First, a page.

TCE and Parkinson’s disease risk
Like most chronic diseases, the chance of developing Parkinson’s disease (PD) is due to an accumulation of both genetic and environmental risk factors. Researchers are working to identify as many of these risk factors as possible as well as to understand what causes a person to develop Parkinson’s.
For many reasons, it is very difficult to establish a relationship between exposure to a particular chemical and development of PD. With enough careful study however, certain associations may begin to reveal themselves. For example, the herbicide paraquat is now considered an environmental risk factor for PD. Paraquat is banned in 32 countries around the world, but still permitted in the US. Recently, environmental groups, agricultural workers groups and Parkinson’s disease advocates have sued the Environmental Protection Agency (EPA) after it issued an interim re-approval for paraquat. Whether this lawsuit will lead to a ban on paraquat in the US is yet to be determined.
Recently, two papers have shone a spotlight on the link between exposure to another chemical, trichloroethylene (TCE) and PD. TCE is ubiquitous, mostly used in manufacturing as a solvent for degreasing metal parts as well as in the manufacturing of other chemicals. It can also be found in consumer products, including some wood finishes, adhesives, paint removers, and stain removers.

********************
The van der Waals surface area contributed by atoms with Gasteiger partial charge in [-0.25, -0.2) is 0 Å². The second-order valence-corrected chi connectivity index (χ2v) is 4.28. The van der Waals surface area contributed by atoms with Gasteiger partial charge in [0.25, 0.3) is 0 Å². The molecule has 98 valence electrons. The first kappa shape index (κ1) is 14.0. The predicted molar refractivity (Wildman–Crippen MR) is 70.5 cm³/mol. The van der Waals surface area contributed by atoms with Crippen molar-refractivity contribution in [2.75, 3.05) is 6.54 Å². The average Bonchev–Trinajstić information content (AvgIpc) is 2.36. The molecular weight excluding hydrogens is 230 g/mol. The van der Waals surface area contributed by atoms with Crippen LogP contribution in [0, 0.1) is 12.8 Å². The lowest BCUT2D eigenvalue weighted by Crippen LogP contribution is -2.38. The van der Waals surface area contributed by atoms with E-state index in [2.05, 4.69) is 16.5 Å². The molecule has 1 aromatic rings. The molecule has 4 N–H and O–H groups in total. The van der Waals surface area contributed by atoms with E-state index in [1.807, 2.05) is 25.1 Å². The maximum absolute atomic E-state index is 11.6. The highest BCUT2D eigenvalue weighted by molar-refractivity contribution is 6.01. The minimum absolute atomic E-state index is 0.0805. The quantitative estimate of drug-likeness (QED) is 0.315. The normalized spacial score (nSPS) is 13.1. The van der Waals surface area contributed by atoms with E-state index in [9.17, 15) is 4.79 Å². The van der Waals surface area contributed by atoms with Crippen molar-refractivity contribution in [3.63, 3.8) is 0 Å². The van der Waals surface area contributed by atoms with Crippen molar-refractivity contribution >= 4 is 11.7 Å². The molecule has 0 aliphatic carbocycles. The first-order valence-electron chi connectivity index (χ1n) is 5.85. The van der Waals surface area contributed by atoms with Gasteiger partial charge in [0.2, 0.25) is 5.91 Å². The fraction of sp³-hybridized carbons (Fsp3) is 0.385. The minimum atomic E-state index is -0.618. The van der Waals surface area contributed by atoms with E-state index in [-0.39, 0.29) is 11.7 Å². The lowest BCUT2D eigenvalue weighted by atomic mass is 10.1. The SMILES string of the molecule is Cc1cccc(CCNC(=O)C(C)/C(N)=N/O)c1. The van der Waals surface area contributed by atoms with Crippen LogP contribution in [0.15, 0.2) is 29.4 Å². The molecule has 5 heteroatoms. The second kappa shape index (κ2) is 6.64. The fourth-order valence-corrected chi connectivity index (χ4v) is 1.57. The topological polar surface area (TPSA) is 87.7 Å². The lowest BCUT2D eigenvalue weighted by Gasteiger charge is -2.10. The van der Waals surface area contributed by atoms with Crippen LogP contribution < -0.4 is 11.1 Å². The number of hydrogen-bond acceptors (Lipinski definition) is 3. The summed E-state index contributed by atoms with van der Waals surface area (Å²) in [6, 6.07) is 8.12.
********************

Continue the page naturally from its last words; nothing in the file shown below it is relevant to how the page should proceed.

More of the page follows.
An Invisible Cause
In Trichloroethylene: An Invisible Cause of Parkinson’s Disease, the authors argue that TCE may be an environmental risk factor for PD, contributing to the increase in global cases of PD. The authors present the currently available data of the connection between PD and TCE which consists mostly of cases of people with PD who had had TCE exposure. The authors also present data from animal testing in which TCE treatment caused death of dopamine neurons as well as neuro-inflammation and alpha-synuclein phosphorylation and accumulation.
To this literature, the authors add seven of their own cases of people with PD with known TCE exposure but are very frank about the limitations of this approach as proof of causation between PD and TCE exposure.
The authors present this work as a hypothesis and clearly state that more work is needed to understand the connection between TCE and PD. In the meantime, there are well established health risks of TCE exposure, including development of various cancers. Therefore, 1) educating the public about known health risks, 2) working to clean up known sites of contamination, and 3) advocating to ban future use of the substance are all important goals to try to attain that do not need to wait for firm causation between TCE and PD.
A Study on Service Members